in the news… the pink backlash

Karen Haller 01
Karen Haller

In the news - the pink backlash. This opens a new browser window to Pink

Little girls love the colour pink. Mothers either love it or hate it; so much so they will either buy everything for their daughter as long as it’s pink or avoid it like the plague.

positive psychological properties of pink
Looking at the positive qualities of pink, it represents feminine love, nurturing, and caring, maternal love. From these positive qualities you can see why the energy of the softer, gentler tones pink would resonate with little girls.

the power of emotional selling
The marketers realised this as an emotional selling hook. Over the years the use of this colour has become more overt, applying it to everything relating to girls, to the virtual exclusion of any other colour.

This is a great example of how colour has been used to create an emotional buying response. This happens all the time. It is just that when it comes to pink we are conscious it is happening. Think about every other product and service you buy and just as important those you don’t. Look at the colour or colour combination used. You are also affected by the colour, you just may not be consciously aware.

85% of shoppers place colour as a primary reason for when they buy a particular product. Source: KISSmetrics

negative psychological properties of pink
So what happened next was in colour psychology terms predicable. When there is too much use of a colour the negative qualities can be experienced. The negative psychological properties of pink are needy, weak, helpless and emasculating.

the pink backlash
I feel this is more than just the colour pink. The colour appears to have become intrinsically linked to overt sexualisation and gender stereotyping in the way products have been designed and marketed to girls. This is known as colour association, where we consciously associate a colour to an event, a memory, to conditioning.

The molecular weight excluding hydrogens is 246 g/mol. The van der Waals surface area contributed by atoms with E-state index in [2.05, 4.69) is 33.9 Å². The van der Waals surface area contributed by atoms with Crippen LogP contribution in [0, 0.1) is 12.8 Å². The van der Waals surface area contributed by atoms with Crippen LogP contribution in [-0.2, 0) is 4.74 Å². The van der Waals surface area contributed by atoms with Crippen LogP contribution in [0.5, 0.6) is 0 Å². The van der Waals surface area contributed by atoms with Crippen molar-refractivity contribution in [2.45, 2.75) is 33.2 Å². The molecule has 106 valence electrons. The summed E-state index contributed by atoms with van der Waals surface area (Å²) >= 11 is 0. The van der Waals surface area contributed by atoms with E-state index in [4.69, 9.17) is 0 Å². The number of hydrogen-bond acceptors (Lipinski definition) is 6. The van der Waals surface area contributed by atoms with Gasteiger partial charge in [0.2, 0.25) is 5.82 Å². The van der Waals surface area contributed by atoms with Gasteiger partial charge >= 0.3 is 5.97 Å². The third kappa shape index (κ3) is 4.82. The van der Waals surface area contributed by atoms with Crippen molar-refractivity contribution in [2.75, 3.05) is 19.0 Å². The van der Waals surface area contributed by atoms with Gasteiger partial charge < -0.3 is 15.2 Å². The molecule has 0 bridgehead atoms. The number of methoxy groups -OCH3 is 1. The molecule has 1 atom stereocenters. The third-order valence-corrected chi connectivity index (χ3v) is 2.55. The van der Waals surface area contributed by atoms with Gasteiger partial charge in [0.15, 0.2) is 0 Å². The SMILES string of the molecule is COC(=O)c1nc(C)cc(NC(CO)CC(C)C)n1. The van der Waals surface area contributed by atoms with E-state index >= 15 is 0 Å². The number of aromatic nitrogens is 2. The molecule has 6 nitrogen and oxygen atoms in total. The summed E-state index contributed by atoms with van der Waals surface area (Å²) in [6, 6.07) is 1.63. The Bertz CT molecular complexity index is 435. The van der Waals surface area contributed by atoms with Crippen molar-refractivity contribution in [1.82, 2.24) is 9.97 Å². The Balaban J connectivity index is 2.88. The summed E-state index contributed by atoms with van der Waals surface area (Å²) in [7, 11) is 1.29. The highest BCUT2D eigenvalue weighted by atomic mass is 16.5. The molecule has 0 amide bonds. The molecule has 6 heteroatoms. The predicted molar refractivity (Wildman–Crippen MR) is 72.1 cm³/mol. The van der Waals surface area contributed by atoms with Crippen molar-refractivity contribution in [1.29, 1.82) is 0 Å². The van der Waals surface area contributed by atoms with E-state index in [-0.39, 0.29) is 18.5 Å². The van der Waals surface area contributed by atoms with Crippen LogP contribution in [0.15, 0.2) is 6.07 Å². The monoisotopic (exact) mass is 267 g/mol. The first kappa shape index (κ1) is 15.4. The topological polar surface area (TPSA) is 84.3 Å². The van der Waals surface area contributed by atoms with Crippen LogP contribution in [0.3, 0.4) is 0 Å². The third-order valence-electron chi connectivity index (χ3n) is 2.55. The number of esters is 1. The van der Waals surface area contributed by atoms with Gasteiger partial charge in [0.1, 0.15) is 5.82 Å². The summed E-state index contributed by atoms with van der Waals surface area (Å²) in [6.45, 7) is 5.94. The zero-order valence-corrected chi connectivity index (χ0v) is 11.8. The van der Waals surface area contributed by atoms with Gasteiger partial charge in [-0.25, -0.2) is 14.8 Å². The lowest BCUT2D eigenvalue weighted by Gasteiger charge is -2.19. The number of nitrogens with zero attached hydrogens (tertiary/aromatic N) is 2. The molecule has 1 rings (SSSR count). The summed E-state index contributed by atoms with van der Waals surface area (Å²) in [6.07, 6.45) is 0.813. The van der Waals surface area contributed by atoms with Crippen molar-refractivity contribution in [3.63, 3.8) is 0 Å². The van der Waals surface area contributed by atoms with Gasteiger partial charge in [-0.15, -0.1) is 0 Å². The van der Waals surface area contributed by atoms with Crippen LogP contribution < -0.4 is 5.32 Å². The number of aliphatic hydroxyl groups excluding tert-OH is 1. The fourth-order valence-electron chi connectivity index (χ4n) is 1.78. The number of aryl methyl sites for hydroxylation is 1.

On this level I can fully understand why mothers would what to protect their little girls from a deeper and more worrying issue. And many are doing this by boycotting these types of products. There is a website dedicated to showing there is more than one way to be a girl called Pink Stinks. From what I can see they aren’t anti pink, just what pink has come to represent.

Colour is subjective which is why some mothers and girls love pink and others loath it. It’s about having choice and the marketers would do well to take into consideration the psychological qualities of other colours to ensure there are products available in a range of colours to suit different personality types.

a child’s innate colour intuition
It can be a balancing act for mothers whilst protecting their daughters from what a colour has become associated with and allowing their daughters to explore colour. Not making their colour choices wrong, but allowing them to use their own innate intuition. They are after all expressing how they are feeling through their choice of colour.

Do you think pink is the culprit?



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  1. Tamsin Fox-Davies on May 22, 2012 at 4:01 pm

    Interesting debate!

    I knew about Pink Stinks and do like what they stand for.

    Pink is definitely over-used in a lot of tacky ways, in my opinion. Which is a shame as it can look really amazing too.

    • admin on May 22, 2012 at 4:13 pm

      Hi Tamsin,

      I agree, it is an interesting debate. One I’ll be watching. Still feel pink is being labelled as the baddie here.

  2. Felicity Lerouge on May 26, 2012 at 5:19 pm

    I love certain shades of pink, myself and have never had any negative association with it. While I can see it can be used as a component in potraying negative sexuality, I personally think it takes much more than the colour to project this: the cut and length of a garment; the imagery that pink is being used to accent etc an interesting discussion, though, Karen. Thanks for posting this.

    • admin on May 27, 2012 at 8:42 pm

      Hi Felicity,

      Style and cut certainly plays a role. It’s the colour and the tone we take in first before shape or anything else.
      Great you have such a positive connection to the colour of femininity.

  3. Nicola Holden on May 30, 2012 at 4:39 pm

    An interesting debate indeed! I think the preconceptions of pink are starting to change though with it becoming more commonly used in men’s fashion now too. It will be interesting to come back to this subject in a few years time and see how things have changed!

    • admin on May 30, 2012 at 5:43 pm

      Hi Nicola,

      Good observation about pink being more common in men’s clothing, especially shirts. I have noticed this is more for the London, City worker. So may be more of a regional change than national or global.

  4. Tanya Rennick on June 1, 2012 at 1:56 pm

    Didn’t Jordan? Katie Price? get married in pink? However don’t you just love the rock star, PINK?

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